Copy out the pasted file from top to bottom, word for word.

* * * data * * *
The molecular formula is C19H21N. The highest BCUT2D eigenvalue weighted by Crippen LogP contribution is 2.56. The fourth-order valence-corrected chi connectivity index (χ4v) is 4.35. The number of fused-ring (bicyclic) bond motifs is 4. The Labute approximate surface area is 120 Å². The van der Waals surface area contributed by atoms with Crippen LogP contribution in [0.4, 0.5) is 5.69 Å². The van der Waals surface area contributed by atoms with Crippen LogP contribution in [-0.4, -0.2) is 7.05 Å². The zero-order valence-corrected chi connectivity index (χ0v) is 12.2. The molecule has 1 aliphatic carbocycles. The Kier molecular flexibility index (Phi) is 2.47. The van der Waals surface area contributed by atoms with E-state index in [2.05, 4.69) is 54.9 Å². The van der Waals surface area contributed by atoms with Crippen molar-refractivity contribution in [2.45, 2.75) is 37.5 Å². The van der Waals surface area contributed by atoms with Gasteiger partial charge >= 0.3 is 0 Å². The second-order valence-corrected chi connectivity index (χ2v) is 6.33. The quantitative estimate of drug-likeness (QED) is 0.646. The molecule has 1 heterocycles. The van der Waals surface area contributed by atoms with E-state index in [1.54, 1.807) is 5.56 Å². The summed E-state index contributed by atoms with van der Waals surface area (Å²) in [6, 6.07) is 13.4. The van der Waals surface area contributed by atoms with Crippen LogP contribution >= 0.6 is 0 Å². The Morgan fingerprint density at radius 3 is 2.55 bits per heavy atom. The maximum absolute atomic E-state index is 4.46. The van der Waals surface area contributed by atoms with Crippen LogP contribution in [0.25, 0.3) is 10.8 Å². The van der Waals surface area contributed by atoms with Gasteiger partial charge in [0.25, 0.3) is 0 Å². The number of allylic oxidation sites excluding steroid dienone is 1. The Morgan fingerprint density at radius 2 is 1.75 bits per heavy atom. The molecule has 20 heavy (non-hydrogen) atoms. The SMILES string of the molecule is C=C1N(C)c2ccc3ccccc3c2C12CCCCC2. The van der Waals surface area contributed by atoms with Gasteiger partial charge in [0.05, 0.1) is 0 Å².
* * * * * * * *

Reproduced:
The molecular formula is C19H21N. The highest BCUT2D eigenvalue weighted by Crippen LogP contribution is 2.56. The fourth-order valence-corrected chi connectivity index (χ4v) is 4.35. The number of fused-ring (bicyclic) bond motifs is 4. The Labute approximate surface area is 120 Å². The van der Waals surface area contributed by atoms with Crippen LogP contribution in [0.4, 0.5) is 5.69 Å². The van der Waals surface area contributed by atoms with Crippen LogP contribution in [-0.4, -0.2) is 7.05 Å². The zero-order valence-corrected chi connectivity index (χ0v) is 12.2. The molecule has 1 aliphatic carbocycles. The Kier molecular flexibility index (Phi) is 2.47. The van der Waals surface area contributed by atoms with E-state index in [2.05, 4.69) is 54.9 Å². The van der Waals surface area contributed by atoms with Crippen molar-refractivity contribution in [2.45, 2.75) is 37.5 Å². The van der Waals surface area contributed by atoms with Gasteiger partial charge >= 0.3 is 0 Å². The second-order valence-corrected chi connectivity index (χ2v) is 6.33. The quantitative estimate of drug-likeness (QED) is 0.646. The molecule has 1 heterocycles. The van der Waals surface area contributed by atoms with E-state index in [1.54, 1.807) is 5.56 Å². The summed E-state index contributed by atoms with van der Waals surface area (Å²) in [6, 6.07) is 13.4. The van der Waals surface area contributed by atoms with Crippen LogP contribution >= 0.6 is 0 Å². The Morgan fingerprint density at radius 3 is 2.55 bits per heavy atom. The maximum absolute atomic E-state index is 4.46. The van der Waals surface area contributed by atoms with Crippen LogP contribution in [0.25, 0.3) is 10.8 Å². The van der Waals surface area contributed by atoms with Gasteiger partial charge in [0.25, 0.3) is 0 Å². The number of allylic oxidation sites excluding steroid dienone is 1. The Morgan fingerprint density at radius 2 is 1.75 bits per heavy atom. The molecule has 20 heavy (non-hydrogen) atoms. The SMILES string of the molecule is C=C1N(C)c2ccc3ccccc3c2C12CCCCC2. The van der Waals surface area contributed by atoms with Gasteiger partial charge in [0.05, 0.1) is 0 Å².